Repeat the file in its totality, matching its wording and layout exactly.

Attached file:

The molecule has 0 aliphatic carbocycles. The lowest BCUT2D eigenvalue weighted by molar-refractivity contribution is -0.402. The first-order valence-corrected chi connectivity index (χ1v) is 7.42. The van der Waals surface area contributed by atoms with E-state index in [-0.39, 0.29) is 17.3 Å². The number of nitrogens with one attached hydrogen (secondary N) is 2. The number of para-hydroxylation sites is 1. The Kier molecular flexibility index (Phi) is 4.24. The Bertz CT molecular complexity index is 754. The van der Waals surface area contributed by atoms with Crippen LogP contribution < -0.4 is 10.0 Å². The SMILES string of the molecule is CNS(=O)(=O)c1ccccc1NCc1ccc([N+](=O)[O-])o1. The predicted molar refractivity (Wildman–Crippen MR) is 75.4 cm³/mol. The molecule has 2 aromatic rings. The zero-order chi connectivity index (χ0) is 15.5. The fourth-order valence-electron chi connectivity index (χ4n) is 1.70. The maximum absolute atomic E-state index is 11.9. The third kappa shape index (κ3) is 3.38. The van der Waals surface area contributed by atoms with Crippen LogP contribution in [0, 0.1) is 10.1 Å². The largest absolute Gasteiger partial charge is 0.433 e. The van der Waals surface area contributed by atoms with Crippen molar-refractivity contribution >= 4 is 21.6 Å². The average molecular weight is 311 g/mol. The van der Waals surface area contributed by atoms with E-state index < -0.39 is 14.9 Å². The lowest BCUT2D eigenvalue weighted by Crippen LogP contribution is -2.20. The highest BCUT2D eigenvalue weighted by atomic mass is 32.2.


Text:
The molecule has 0 aliphatic carbocycles. The lowest BCUT2D eigenvalue weighted by molar-refractivity contribution is -0.402. The first-order valence-corrected chi connectivity index (χ1v) is 7.42. The van der Waals surface area contributed by atoms with E-state index in [-0.39, 0.29) is 17.3 Å². The number of nitrogens with one attached hydrogen (secondary N) is 2. The number of para-hydroxylation sites is 1. The Kier molecular flexibility index (Phi) is 4.24. The Bertz CT molecular complexity index is 754. The van der Waals surface area contributed by atoms with Crippen LogP contribution < -0.4 is 10.0 Å². The SMILES string of the molecule is CNS(=O)(=O)c1ccccc1NCc1ccc([N+](=O)[O-])o1. The predicted molar refractivity (Wildman–Crippen MR) is 75.4 cm³/mol. The molecule has 2 aromatic rings. The zero-order chi connectivity index (χ0) is 15.5. The fourth-order valence-electron chi connectivity index (χ4n) is 1.70. The maximum absolute atomic E-state index is 11.9. The third kappa shape index (κ3) is 3.38. The van der Waals surface area contributed by atoms with Crippen LogP contribution in [0, 0.1) is 10.1 Å². The largest absolute Gasteiger partial charge is 0.433 e. The van der Waals surface area contributed by atoms with Crippen molar-refractivity contribution >= 4 is 21.6 Å². The average molecular weight is 311 g/mol. The van der Waals surface area contributed by atoms with E-state index < -0.39 is 14.9 Å². The lowest BCUT2D eigenvalue weighted by Crippen LogP contribution is -2.20. The highest BCUT2D eigenvalue weighted by atomic mass is 32.2.